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Not much is known about the director Louis Valray, except that he was born in Toulon in 1896 and made two exceptional feature films in the mid-1930s, both of which are screening in this program in new restorations from Lobster Films. Based on a play by Pierre Wolff, about a wronged husband’s revenge on his wife and her lover, La belle de nuit is a major find, a work of uninhibited stylistic imagination that ranges from Sirkian stylization (an elaborate play of mirrors and doubles) to brutal realism (a tour of the bordellos of Marseille suggests the contemporary photographs of Brassaï).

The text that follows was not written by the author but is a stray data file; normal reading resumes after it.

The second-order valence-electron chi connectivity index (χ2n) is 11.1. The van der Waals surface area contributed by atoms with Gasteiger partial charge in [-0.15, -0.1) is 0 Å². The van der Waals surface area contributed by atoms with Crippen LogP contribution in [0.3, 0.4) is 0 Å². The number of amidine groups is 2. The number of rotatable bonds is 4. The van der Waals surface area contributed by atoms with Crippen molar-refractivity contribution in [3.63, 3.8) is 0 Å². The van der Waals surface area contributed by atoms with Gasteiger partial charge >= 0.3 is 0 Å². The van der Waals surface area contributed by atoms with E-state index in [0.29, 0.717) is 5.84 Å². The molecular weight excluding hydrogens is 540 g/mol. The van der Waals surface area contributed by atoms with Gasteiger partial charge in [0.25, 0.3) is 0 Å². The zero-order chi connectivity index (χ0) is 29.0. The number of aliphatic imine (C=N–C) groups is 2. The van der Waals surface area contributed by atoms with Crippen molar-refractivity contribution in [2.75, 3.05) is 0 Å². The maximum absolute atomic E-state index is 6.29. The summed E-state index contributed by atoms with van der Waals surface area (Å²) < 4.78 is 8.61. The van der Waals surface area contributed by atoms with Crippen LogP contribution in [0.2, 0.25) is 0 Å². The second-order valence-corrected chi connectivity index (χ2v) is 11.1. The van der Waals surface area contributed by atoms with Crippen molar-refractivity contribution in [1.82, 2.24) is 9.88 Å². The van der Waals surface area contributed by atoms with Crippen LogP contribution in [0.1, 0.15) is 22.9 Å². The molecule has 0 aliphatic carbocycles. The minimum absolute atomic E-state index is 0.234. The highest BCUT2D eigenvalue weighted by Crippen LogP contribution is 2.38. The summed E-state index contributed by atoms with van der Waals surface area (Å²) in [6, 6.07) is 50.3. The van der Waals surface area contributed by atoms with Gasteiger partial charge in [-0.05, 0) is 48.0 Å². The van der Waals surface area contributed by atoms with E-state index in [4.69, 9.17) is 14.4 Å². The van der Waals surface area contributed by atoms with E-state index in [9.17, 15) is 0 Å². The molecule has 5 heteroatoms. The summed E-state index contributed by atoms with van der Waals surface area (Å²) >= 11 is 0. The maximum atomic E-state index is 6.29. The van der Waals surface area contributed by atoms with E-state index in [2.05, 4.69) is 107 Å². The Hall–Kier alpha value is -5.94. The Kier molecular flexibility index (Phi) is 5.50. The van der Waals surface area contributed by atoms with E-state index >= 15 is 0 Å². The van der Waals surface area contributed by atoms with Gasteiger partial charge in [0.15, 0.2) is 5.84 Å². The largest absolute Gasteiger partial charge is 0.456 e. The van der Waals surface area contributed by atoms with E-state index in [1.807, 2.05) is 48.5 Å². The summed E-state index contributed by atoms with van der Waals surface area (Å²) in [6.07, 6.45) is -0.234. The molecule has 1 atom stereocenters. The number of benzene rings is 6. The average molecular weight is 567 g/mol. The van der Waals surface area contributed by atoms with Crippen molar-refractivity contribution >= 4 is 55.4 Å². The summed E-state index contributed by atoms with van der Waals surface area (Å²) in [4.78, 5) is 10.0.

In Thirteen Days of Love, an officer of a passenger ship falls in love with the mistress of a Marseille racketeer, with unexpected results. Louis Valray’s second and final feature film, written with his wife, Anne Valray, is as free-spirited as his first, owing little or nothing to any established school of French cinema, mixing the lyrical (as the lovers enjoy a few days of languid romance on a tiny island) and stark realism (unblinking observations of the Marseille underworld and its seemingly authentic denizens).
Organized by Dave Kehr, Curator, Department of Film.